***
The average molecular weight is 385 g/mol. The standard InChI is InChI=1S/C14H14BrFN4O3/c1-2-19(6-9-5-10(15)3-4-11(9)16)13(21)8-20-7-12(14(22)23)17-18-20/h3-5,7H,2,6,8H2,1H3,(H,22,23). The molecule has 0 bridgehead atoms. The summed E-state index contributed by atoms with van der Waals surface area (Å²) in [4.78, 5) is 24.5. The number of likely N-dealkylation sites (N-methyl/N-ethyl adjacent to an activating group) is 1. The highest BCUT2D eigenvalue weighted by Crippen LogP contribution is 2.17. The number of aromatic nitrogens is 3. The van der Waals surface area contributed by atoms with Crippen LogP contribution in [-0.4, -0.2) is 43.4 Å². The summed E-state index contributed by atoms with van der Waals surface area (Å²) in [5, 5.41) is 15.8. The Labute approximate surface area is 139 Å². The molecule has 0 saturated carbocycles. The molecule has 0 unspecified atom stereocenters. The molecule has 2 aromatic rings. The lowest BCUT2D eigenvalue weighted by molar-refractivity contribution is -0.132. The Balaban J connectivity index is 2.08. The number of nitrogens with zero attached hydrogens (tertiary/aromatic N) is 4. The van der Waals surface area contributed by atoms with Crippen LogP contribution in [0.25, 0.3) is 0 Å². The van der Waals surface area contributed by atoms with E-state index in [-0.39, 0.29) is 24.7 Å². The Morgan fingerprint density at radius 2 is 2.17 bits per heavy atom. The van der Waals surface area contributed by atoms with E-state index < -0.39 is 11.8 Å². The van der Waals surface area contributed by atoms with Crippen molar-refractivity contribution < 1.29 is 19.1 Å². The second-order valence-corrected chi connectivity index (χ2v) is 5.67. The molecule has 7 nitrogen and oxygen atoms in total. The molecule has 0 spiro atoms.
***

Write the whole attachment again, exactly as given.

The average molecular weight is 385 g/mol. The standard InChI is InChI=1S/C14H14BrFN4O3/c1-2-19(6-9-5-10(15)3-4-11(9)16)13(21)8-20-7-12(14(22)23)17-18-20/h3-5,7H,2,6,8H2,1H3,(H,22,23). The molecule has 0 bridgehead atoms. The summed E-state index contributed by atoms with van der Waals surface area (Å²) in [4.78, 5) is 24.5. The number of likely N-dealkylation sites (N-methyl/N-ethyl adjacent to an activating group) is 1. The highest BCUT2D eigenvalue weighted by Crippen LogP contribution is 2.17. The number of aromatic nitrogens is 3. The van der Waals surface area contributed by atoms with Crippen LogP contribution in [-0.4, -0.2) is 43.4 Å². The summed E-state index contributed by atoms with van der Waals surface area (Å²) in [5, 5.41) is 15.8. The Labute approximate surface area is 139 Å². The molecule has 0 saturated carbocycles. The molecule has 0 unspecified atom stereocenters. The molecule has 2 aromatic rings. The lowest BCUT2D eigenvalue weighted by molar-refractivity contribution is -0.132. The Balaban J connectivity index is 2.08. The number of nitrogens with zero attached hydrogens (tertiary/aromatic N) is 4. The van der Waals surface area contributed by atoms with Crippen LogP contribution in [0.25, 0.3) is 0 Å². The van der Waals surface area contributed by atoms with E-state index in [-0.39, 0.29) is 24.7 Å². The Morgan fingerprint density at radius 2 is 2.17 bits per heavy atom. The van der Waals surface area contributed by atoms with E-state index < -0.39 is 11.8 Å². The van der Waals surface area contributed by atoms with Crippen molar-refractivity contribution < 1.29 is 19.1 Å². The second-order valence-corrected chi connectivity index (χ2v) is 5.67. The molecule has 7 nitrogen and oxygen atoms in total. The molecule has 0 spiro atoms.